In written testimony, Scott Morgan, executive director and national privacy and security officer at the Kaiser Permanente Medical Care Program, said: "Considering how rarely individuals ask for reports and how few instances of inappropriate access or disclosure are discovered, the added benefits to consumers seem small compared to the added cost to automate both treatment, operations and payment disclosure accounting and access reports. The administrative burden would far exceed the actual demand and ultimately would divert valuable, scarce resources that could be devoted to improving patient care."

Morgan added: "While it may be possible over time to build the technological capability to track all disclosures ... and to provide access reports, we question whether that effort would balance the benefits to consumers and the burdens to covered entities."

But Dixie Baker, a security consultant who's a member of the tiger team and other federal advisory groups, commented that one reason why so few patients have requested an accounting of disclosures so far is "until now, consumers really weren't aware they could get an accounting of disclosures and potentially a report of who accesses their records."

Vendors' Testimony

Among the others who testified about challenges of the accounting of disclosure and access report proposal were vendors of EHR software and security technology products.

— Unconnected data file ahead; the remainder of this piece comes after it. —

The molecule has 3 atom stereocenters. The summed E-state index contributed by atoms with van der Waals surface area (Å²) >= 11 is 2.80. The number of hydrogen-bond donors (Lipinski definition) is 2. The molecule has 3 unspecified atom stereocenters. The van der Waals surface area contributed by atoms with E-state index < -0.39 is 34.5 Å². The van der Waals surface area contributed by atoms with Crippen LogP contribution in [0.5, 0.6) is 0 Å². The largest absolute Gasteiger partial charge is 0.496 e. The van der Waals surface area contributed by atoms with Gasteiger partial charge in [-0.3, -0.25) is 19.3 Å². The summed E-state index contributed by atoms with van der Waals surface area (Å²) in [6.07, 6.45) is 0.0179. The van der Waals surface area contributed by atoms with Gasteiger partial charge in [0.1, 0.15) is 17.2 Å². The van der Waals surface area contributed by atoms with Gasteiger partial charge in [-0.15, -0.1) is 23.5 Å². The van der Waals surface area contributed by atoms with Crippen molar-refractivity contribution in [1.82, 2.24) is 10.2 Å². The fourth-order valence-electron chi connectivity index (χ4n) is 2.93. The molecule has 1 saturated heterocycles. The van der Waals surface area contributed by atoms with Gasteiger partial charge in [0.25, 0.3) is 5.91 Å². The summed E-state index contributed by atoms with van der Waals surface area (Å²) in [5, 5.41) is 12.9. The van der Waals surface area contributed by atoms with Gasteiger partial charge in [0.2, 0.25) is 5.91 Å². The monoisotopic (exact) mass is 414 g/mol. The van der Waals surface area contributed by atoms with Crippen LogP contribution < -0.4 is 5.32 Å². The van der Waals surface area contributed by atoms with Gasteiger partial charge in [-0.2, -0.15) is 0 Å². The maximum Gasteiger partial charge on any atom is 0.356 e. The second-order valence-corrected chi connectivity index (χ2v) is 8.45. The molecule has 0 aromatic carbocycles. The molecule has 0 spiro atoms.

Kurt Long, CEO of Fairwarning, which sells privacy monitoring products, testified that the access report proposal as written "is not feasible today." When his company deploys its monitoring products, some healthcare providers have dozens to more than 100 applications that store protected health information, including data related to treatment, operations and billing, which makes compiling an access report challenging. To make an access report more feasible, he said, "we'd like to see more affordable access logs in a common format."

Eric Cooper, health information and identity management product lead at EHR vendor Epic Systems Corp., said in his written testimony that both access reports and patient disclosure logs can be generated on demand using the company's EHR. "Organizations tell us they seldom or never need to generate these types of reports to present to a patient. They typically use the access log reports to perform necessary audits. ..."

Cooper summarized Epic's concerns: "We want to make sure that the access report requirements do not require covered entities to invest unreasonable technology resources to capture and store additional access log data for all patients, when that data likely provides little value for a very small number of patients who request it."

Patient Advocate Concerns

A privacy advocate, however, testified that the proposed access reports don't go far enough.

"Unless accounting of disclosures are automated and include all the detailed information about all treatment, payment and operations uses and disclosures, individuals literally have no way to know to whom their PHI goes, or what was disclosed or used," Deborah Peel, M.D., founder of the advocacy group Patient Privacy Rights, said in written testimony. "We can't check our own PHI or get independent agents or decision support unless we can obtain robust accounting of disclosures, including the copies of the PHI used or disclosed."

About the Author

Marianne Kolbasuk McGee

Marianne Kolbasuk McGee

Executive Editor, HealthcareInfoSecurity, ISMG

McGee is executive editor of Information Security Media Group's media site. She has about 30 years of IT journalism experience, with a focus on healthcare information technology issues for more than 15 years. Before joining ISMG in 2012, she was a reporter at InformationWeek magazine and news site and played a lead role in the launch of InformationWeek's healthcare IT media site.